Getting back into reading after…months? Years?

In the last 24 hours…I have done SO MUCH reading.  It started with seeing a program on one of our PBS stations which had to do with the development of nuclear armaments.  They mentioned an issue of The New Yorker from 1946 which was entirely made up of one article about the Hiroshima bombing.

Instead of doing what I normally would have done, which would have been to find the article, bookmark it, and save it for later reading, I did something out of my norm:  I started to read.  This is largely because I have a tendency to find resources, and then never look at them again — which kind of defeats the purpose of being able to find them.

The Hiroshima bombing has personal significance for me; multiple signs point to family ancestry originating in Hiroshima.  Most of the people we’ve noted who share my surname are nikkeijin, or emigrants and descendants of emigrants, from Japan.

The total course of reading the above-linked article took two or three hours.  I can’t remember if I started reading around 10 PM or 9 PM, but it took me until around midnight to read the entire thing.  (In this case, Google was much easier to use than University databases:  no log-ins!  And, The New Yorker has its own archives — slightly enticing, I must say.)

I’ve missed opportunities to learn about survivors of the bombings firsthand before, though, and so when the program aired…I tried to pay as much attention as I could, especially to footage of the explosions and the aftermath.  I’ve also been exposed to a lot of anti-nuclear propaganda in my day (I wasn’t around for the pro-nuclear propaganda), and so, actually, seeing this documentary and then reading about it later kind of had the effect that my class on the Biology of AIDS did:  it kind of took some of the fear down by familiarizing it.  Though the aftermath of a nuclear attack is still grotesque, at least understanding it a little better kind of takes away the kind of idea that it’s some kind of unholy daemonic technology that never should have been used or shared.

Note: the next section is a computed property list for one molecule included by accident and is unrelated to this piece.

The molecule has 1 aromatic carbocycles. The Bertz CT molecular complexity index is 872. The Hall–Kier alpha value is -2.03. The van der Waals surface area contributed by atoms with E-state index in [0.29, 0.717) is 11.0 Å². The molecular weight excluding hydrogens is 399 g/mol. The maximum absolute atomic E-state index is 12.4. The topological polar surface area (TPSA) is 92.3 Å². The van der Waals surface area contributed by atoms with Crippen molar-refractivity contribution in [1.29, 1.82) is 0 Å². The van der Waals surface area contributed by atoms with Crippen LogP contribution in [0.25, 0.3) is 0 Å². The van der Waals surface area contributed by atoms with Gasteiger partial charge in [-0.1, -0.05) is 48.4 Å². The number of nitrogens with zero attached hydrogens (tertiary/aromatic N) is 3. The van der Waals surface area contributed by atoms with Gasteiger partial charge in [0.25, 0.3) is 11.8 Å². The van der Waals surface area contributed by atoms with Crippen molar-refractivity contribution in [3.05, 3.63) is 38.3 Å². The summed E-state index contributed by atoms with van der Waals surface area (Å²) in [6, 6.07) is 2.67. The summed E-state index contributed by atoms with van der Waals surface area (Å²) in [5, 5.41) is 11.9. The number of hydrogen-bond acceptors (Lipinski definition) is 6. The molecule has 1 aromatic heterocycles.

Since then, and…even before then, now that I’m thinking about it, I’ve been looking through the cache of books I’ve gotten on careers in Writing, and careers in Library and Information Science.  The thing I’ve read which stands out as notable to me is that in a number of occupations I’ve seen (and which I’m interested in) in books on Writing, it’s said that one needs either a separate part-time or full-time job to survive, ironically.  So hey, I switched back over to the LIS books.

One thing I have seen, looking through the LIS books, is that I may not be suited to be a Database Specialist, because strong Computer Science and Math skills are kind of prerequisites for the job.  I have an English degree, and decaying Math skills.  I’ve been thinking for years about refreshing these; the problem is that I don’t know exactly where to start, because I don’t know at what stage the gaps in my knowledge are or begin.

Also, I am not really wanting to start — especially where we get to polynomial equations, graphing, etc.  I seem to be really good at Geometry and not so good at other things, especially after we started using Graphing Calculators and the class started being more about how to use the calculator than applications of whatever we were programming into them.  (What applications those would be, I still don’t know.)  I have passed Statistics, and I’ve started out on Calculus (I dropped it due to having no idea on how I was doing); but both of these things feel high-level to me, now (though Statistics was fairly simple, from what I remember).